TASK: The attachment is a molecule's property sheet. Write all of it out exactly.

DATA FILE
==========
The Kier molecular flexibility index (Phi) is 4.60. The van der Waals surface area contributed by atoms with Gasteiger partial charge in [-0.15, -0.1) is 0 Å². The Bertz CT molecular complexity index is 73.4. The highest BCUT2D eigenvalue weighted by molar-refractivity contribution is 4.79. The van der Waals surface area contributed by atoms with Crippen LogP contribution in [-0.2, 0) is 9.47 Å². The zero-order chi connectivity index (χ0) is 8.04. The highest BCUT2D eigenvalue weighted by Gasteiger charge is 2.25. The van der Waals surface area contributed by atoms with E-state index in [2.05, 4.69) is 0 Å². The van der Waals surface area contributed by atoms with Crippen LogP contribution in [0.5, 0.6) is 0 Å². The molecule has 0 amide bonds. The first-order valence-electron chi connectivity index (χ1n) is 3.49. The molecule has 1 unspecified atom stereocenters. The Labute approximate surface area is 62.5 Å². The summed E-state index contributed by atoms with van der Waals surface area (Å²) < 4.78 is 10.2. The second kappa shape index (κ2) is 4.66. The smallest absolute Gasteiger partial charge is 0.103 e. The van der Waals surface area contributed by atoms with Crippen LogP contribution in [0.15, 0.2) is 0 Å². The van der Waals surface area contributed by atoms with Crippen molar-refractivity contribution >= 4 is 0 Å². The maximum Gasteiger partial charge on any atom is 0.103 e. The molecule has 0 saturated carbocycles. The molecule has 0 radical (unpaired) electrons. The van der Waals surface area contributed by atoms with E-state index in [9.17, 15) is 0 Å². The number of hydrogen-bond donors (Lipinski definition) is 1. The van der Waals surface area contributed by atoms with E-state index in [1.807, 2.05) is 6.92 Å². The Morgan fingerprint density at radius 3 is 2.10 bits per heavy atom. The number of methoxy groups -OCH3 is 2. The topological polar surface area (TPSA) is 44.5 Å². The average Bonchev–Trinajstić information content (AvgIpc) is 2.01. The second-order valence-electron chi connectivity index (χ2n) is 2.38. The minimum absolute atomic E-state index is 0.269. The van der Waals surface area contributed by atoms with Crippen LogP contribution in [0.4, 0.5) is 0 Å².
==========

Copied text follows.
The Kier molecular flexibility index (Phi) is 4.60. The van der Waals surface area contributed by atoms with Gasteiger partial charge in [-0.15, -0.1) is 0 Å². The Bertz CT molecular complexity index is 73.4. The highest BCUT2D eigenvalue weighted by molar-refractivity contribution is 4.79. The van der Waals surface area contributed by atoms with Crippen LogP contribution in [-0.2, 0) is 9.47 Å². The zero-order chi connectivity index (χ0) is 8.04. The highest BCUT2D eigenvalue weighted by Gasteiger charge is 2.25. The van der Waals surface area contributed by atoms with E-state index in [2.05, 4.69) is 0 Å². The van der Waals surface area contributed by atoms with Crippen LogP contribution in [0.5, 0.6) is 0 Å². The molecule has 0 amide bonds. The first-order valence-electron chi connectivity index (χ1n) is 3.49. The molecule has 1 unspecified atom stereocenters. The Labute approximate surface area is 62.5 Å². The summed E-state index contributed by atoms with van der Waals surface area (Å²) < 4.78 is 10.2. The second kappa shape index (κ2) is 4.66. The smallest absolute Gasteiger partial charge is 0.103 e. The van der Waals surface area contributed by atoms with Crippen LogP contribution in [0.15, 0.2) is 0 Å². The van der Waals surface area contributed by atoms with Crippen molar-refractivity contribution >= 4 is 0 Å². The maximum Gasteiger partial charge on any atom is 0.103 e. The molecule has 0 saturated carbocycles. The molecule has 0 radical (unpaired) electrons. The van der Waals surface area contributed by atoms with E-state index in [9.17, 15) is 0 Å². The number of hydrogen-bond donors (Lipinski definition) is 1. The van der Waals surface area contributed by atoms with E-state index in [1.807, 2.05) is 6.92 Å². The Morgan fingerprint density at radius 3 is 2.10 bits per heavy atom. The number of methoxy groups -OCH3 is 2. The topological polar surface area (TPSA) is 44.5 Å². The average Bonchev–Trinajstić information content (AvgIpc) is 2.01. The second-order valence-electron chi connectivity index (χ2n) is 2.38. The minimum absolute atomic E-state index is 0.269. The van der Waals surface area contributed by atoms with Crippen LogP contribution in [0.4, 0.5) is 0 Å².